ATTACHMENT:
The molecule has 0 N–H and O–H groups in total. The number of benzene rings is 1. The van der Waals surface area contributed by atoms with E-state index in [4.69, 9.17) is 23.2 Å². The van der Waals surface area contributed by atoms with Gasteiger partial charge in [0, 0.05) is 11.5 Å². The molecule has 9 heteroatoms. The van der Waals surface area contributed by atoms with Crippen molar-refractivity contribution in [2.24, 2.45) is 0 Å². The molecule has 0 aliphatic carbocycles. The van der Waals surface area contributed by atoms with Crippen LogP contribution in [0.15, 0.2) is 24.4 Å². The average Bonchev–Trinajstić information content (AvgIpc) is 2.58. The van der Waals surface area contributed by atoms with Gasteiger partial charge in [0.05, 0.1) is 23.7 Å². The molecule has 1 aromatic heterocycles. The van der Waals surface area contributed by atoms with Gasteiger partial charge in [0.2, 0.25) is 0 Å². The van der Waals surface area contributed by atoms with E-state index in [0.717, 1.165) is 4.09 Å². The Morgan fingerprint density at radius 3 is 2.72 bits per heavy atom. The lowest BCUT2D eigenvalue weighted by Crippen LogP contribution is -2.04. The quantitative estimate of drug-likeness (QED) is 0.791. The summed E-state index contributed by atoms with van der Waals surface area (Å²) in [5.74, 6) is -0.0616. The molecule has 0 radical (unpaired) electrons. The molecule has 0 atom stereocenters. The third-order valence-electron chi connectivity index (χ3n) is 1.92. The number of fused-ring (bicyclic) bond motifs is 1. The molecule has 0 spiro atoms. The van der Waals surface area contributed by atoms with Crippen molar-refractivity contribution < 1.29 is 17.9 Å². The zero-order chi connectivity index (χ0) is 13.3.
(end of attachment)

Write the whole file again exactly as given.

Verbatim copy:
The molecule has 0 N–H and O–H groups in total. The number of benzene rings is 1. The van der Waals surface area contributed by atoms with E-state index in [4.69, 9.17) is 23.2 Å². The van der Waals surface area contributed by atoms with Gasteiger partial charge in [0, 0.05) is 11.5 Å². The molecule has 9 heteroatoms. The van der Waals surface area contributed by atoms with Crippen molar-refractivity contribution in [2.24, 2.45) is 0 Å². The molecule has 0 aliphatic carbocycles. The van der Waals surface area contributed by atoms with Crippen LogP contribution in [0.15, 0.2) is 24.4 Å². The average Bonchev–Trinajstić information content (AvgIpc) is 2.58. The van der Waals surface area contributed by atoms with Gasteiger partial charge in [0.05, 0.1) is 23.7 Å². The molecule has 1 aromatic heterocycles. The van der Waals surface area contributed by atoms with Gasteiger partial charge in [0.2, 0.25) is 0 Å². The van der Waals surface area contributed by atoms with E-state index in [0.717, 1.165) is 4.09 Å². The Morgan fingerprint density at radius 3 is 2.72 bits per heavy atom. The lowest BCUT2D eigenvalue weighted by Crippen LogP contribution is -2.04. The quantitative estimate of drug-likeness (QED) is 0.791. The summed E-state index contributed by atoms with van der Waals surface area (Å²) in [5.74, 6) is -0.0616. The molecule has 0 radical (unpaired) electrons. The molecule has 0 atom stereocenters. The third-order valence-electron chi connectivity index (χ3n) is 1.92. The number of fused-ring (bicyclic) bond motifs is 1. The molecule has 0 spiro atoms. The van der Waals surface area contributed by atoms with Crippen molar-refractivity contribution < 1.29 is 17.9 Å². The zero-order chi connectivity index (χ0) is 13.3.